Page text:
Tuesday, September 27, 2011
Here is the stated objective of the fellowship program, pasted in from the Andrew W. Mellon Foundation website:
Serious interdisciplinary research often requires established scholar-teachers to pursue formal substantive and methodological training in addition to the PhD. New Directions Fellowships assist faculty members in the humanities, broadly understood to include the arts, history, languages, area studies, and zones of such fields as anthropology and geography that bridge the humanities and social sciences, who seek to acquire systematic training outside their own areas of special interest. The program is intended to enable strong scholars in the humanities to work on problems that interest them most, at an appropriately advanced level of sophistication. In addition to facilitating the work of individual faculty members, these awards should benefit humanistic scholarship more generally by encouraging the highest standards in cross-disciplinary research.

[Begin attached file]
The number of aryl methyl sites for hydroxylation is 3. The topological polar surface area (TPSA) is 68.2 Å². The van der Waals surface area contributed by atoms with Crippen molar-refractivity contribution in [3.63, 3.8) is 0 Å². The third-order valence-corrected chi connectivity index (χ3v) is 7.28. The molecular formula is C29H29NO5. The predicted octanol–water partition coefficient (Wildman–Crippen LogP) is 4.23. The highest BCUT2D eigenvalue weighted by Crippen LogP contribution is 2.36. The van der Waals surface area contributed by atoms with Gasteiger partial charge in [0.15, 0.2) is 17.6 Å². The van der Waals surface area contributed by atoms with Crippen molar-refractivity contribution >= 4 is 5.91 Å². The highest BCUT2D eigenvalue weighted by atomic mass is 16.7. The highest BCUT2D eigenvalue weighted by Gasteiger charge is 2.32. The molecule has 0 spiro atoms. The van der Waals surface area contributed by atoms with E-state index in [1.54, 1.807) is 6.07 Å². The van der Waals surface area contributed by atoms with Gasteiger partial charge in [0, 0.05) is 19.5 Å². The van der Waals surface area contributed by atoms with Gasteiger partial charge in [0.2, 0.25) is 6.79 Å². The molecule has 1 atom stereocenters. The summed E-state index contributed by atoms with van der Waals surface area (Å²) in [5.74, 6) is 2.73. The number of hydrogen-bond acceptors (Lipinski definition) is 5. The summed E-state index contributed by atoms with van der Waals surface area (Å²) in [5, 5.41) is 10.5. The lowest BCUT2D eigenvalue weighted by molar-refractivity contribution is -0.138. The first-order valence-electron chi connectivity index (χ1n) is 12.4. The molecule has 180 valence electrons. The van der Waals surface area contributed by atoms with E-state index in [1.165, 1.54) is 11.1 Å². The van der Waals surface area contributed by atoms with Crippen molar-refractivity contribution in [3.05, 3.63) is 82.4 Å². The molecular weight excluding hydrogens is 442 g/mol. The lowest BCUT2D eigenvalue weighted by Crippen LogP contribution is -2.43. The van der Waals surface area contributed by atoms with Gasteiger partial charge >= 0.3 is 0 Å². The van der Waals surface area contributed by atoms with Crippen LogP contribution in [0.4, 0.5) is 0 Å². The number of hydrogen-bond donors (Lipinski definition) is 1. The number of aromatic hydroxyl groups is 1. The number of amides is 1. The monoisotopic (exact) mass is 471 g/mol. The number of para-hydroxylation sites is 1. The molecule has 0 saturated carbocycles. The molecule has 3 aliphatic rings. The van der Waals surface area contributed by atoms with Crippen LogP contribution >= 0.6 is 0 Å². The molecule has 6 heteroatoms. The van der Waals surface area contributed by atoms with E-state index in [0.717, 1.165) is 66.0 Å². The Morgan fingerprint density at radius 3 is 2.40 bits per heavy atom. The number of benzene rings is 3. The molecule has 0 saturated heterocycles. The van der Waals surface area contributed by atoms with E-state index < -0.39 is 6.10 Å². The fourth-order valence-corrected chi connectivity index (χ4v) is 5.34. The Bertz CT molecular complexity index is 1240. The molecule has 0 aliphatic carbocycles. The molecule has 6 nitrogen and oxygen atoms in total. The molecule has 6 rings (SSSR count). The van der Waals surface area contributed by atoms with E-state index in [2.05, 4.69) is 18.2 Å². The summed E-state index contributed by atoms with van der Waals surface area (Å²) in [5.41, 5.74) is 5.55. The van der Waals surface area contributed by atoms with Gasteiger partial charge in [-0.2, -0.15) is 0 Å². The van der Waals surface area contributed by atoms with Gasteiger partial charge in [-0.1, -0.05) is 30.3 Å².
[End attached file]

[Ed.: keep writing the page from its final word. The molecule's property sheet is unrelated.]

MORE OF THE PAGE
The university and the recipient's department should understand that New Directions Fellowships are primarily for advanced training in pursuit of a specific research agenda. Unlike other fellowship awards, this program does not aim to facilitate short-term outcomes, such as completion of a book. Rather, New Directions Fellowships are meant to be viewed as longer-term investments in scholars' intellectual range and productivity.
Mohamed is using this award to study law this year and next, with the ultimate goal of mastering the legal matters pertaining to his ongoing interest in the controversial nature of religious toleration.